The next big thing at Google is a little messaging app called Allo. The app was presented during yesterday’s Google I/O keynote, with the most interesting feature being a chatbot that is embedded directly into chats to provide the power of Google search in a casual and conversational way.
What is Allo all about?
Allo is essentially a straightforward text messaging platform that connects with your phone number, just as WhatsApp or Google Messenger does. This means that it runs independently of your Google account and will be multi-platform (read: it’ll run on Android and iOS). You can send messages, images and emoji, plus create chat groups just as you would with a platform like WhatsApp.
At a basic level, there’s nothing groundbreaking going on with Allo. It’s a messaging app. But where it gets interesting is the addition of a chatbot, which you can summon with a message to @Google from within a one-to-one or group chat. Up pops the bot and you can begin to ask questions.
At a basic level, there’s nothing groundbreaking in Allo
I’m still yet to perform an in-depth review of Allo, but what I’ve seen so far looks promising. Just as with the new Gboard app for iOS puts Google search right inside the iPhone’s keyboard, Allo will allow us to ask Google questions and then ask more questions based on the answers we get, all within our personal context. That’s the idea, anyway.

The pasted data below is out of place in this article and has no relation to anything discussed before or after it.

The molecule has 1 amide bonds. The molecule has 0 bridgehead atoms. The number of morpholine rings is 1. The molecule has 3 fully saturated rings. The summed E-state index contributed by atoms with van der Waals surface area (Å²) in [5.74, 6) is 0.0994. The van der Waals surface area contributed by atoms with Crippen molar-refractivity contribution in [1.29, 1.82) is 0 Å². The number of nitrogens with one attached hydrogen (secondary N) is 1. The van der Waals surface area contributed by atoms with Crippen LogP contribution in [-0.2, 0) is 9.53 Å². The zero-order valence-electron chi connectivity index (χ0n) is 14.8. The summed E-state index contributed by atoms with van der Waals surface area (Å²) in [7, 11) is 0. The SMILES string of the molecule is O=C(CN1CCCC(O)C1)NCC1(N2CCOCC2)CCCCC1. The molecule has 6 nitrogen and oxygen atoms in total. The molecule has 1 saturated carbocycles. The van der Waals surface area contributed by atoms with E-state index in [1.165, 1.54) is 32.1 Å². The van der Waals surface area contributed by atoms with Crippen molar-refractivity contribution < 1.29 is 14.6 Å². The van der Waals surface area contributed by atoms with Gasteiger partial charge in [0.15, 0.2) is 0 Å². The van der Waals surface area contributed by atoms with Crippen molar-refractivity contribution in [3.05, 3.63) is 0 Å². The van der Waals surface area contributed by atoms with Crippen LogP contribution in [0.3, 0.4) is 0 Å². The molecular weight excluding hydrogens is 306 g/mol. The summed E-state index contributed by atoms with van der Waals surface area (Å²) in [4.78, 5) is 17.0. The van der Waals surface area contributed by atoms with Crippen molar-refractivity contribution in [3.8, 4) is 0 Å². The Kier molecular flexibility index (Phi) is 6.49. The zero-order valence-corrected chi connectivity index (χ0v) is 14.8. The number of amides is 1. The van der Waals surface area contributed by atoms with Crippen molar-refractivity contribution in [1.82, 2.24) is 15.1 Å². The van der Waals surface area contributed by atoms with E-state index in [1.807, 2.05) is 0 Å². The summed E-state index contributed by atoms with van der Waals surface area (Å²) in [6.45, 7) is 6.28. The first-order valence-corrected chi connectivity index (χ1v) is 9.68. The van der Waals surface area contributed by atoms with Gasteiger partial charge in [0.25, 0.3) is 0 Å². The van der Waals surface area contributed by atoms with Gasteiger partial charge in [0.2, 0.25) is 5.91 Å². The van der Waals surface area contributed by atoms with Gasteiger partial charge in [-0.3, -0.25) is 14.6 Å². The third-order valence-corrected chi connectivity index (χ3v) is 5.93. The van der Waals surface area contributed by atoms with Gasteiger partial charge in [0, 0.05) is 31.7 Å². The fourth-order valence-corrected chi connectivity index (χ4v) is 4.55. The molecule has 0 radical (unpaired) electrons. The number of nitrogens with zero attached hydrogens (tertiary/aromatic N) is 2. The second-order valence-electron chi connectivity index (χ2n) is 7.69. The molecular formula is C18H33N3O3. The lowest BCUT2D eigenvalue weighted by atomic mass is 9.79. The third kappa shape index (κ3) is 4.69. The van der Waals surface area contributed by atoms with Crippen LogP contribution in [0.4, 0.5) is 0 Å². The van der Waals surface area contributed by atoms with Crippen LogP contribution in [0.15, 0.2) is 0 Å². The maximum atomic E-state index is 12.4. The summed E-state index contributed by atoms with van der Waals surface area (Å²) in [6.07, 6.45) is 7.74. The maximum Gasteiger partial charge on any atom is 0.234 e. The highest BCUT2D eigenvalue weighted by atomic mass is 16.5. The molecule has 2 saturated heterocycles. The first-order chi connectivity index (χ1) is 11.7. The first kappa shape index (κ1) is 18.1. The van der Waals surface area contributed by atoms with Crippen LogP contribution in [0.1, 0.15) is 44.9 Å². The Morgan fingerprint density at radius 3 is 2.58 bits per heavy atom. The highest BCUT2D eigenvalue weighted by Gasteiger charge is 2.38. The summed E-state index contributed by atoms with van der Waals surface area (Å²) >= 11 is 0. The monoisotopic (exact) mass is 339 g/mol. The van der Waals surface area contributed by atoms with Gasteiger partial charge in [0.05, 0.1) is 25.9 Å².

Why chatbots, why now?
Google is hedging a bet that its assistive technology, machine learning and AI prowess will be enough to outmuscle competitors (such as Facebook) in the messaging-as-a-platform space. The issue for Google is that if competitors’ platforms provide the answers we need without ever needing to leave Facebook Messenger, WhatsApp or Telegram, then we’d be less reliant on Google search.
With Allo, and also products like Google Home, Google is making a clear push to inject the power of search, its AI tech and also the voice recognition capabilities we’ve become accustomed to with Android’s Google Now app, deeper into our mobile experience. The announcement of Allo coincides with a sweeping push across the industry to integrate intelligent assistants into messaging apps.
Will Allo succeed?
We’ll have to wait and see, of course. The way Allo’s assistant behaved during the I/O keynote was sure and scripted, but how it performs in a real-world context is yet to be seen. If it’s anything like we’ve seen with Google Now, or and even Siri, it might be less useful than Google would like to hope.
Until we’ve had time to see how Allo really works and how it reacts in varying scenarios – not during a keynote, but in everyday scenarios with varying levels of contextual complexity – we can only assume that there’s a lot of potential for Google to shape the future of mobile. But it has a lot to live up to.
What do you think of Google's Allo app? Do you like the idea of messaging a chatbot? Let me know in the comments.